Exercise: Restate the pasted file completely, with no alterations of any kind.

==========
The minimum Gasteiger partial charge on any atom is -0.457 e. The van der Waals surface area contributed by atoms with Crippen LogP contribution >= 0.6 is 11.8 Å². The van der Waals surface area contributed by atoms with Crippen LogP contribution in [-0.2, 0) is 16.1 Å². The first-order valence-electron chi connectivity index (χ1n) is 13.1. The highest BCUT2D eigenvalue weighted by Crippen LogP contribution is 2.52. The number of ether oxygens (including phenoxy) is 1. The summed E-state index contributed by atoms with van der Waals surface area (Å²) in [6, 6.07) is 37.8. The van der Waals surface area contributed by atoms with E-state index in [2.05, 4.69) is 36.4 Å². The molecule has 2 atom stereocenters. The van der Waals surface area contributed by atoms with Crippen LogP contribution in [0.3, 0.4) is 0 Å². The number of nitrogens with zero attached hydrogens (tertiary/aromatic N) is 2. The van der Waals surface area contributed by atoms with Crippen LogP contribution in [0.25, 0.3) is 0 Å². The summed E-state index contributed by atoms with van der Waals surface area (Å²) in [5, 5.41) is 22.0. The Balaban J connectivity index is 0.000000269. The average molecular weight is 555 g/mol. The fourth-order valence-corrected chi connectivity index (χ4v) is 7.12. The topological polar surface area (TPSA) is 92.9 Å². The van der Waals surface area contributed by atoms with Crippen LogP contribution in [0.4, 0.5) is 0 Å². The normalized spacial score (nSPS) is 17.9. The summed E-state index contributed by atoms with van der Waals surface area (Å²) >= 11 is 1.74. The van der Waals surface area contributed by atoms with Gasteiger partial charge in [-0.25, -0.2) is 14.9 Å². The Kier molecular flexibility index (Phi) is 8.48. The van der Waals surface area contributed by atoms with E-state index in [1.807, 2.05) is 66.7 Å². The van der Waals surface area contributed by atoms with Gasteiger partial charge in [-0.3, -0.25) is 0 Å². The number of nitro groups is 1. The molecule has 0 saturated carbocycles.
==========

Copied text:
The minimum Gasteiger partial charge on any atom is -0.457 e. The van der Waals surface area contributed by atoms with Crippen LogP contribution >= 0.6 is 11.8 Å². The van der Waals surface area contributed by atoms with Crippen LogP contribution in [-0.2, 0) is 16.1 Å². The first-order valence-electron chi connectivity index (χ1n) is 13.1. The highest BCUT2D eigenvalue weighted by Crippen LogP contribution is 2.52. The number of ether oxygens (including phenoxy) is 1. The summed E-state index contributed by atoms with van der Waals surface area (Å²) in [6, 6.07) is 37.8. The van der Waals surface area contributed by atoms with E-state index in [2.05, 4.69) is 36.4 Å². The molecule has 2 atom stereocenters. The van der Waals surface area contributed by atoms with Crippen LogP contribution in [0.3, 0.4) is 0 Å². The number of nitrogens with zero attached hydrogens (tertiary/aromatic N) is 2. The van der Waals surface area contributed by atoms with Crippen LogP contribution in [0.25, 0.3) is 0 Å². The summed E-state index contributed by atoms with van der Waals surface area (Å²) in [5, 5.41) is 22.0. The Balaban J connectivity index is 0.000000269. The average molecular weight is 555 g/mol. The fourth-order valence-corrected chi connectivity index (χ4v) is 7.12. The topological polar surface area (TPSA) is 92.9 Å². The van der Waals surface area contributed by atoms with Crippen LogP contribution in [0.4, 0.5) is 0 Å². The normalized spacial score (nSPS) is 17.9. The summed E-state index contributed by atoms with van der Waals surface area (Å²) >= 11 is 1.74. The van der Waals surface area contributed by atoms with Gasteiger partial charge in [-0.25, -0.2) is 14.9 Å². The Kier molecular flexibility index (Phi) is 8.48. The van der Waals surface area contributed by atoms with E-state index in [1.807, 2.05) is 66.7 Å². The van der Waals surface area contributed by atoms with Gasteiger partial charge in [-0.3, -0.25) is 0 Å². The number of nitro groups is 1. The molecule has 0 saturated carbocycles.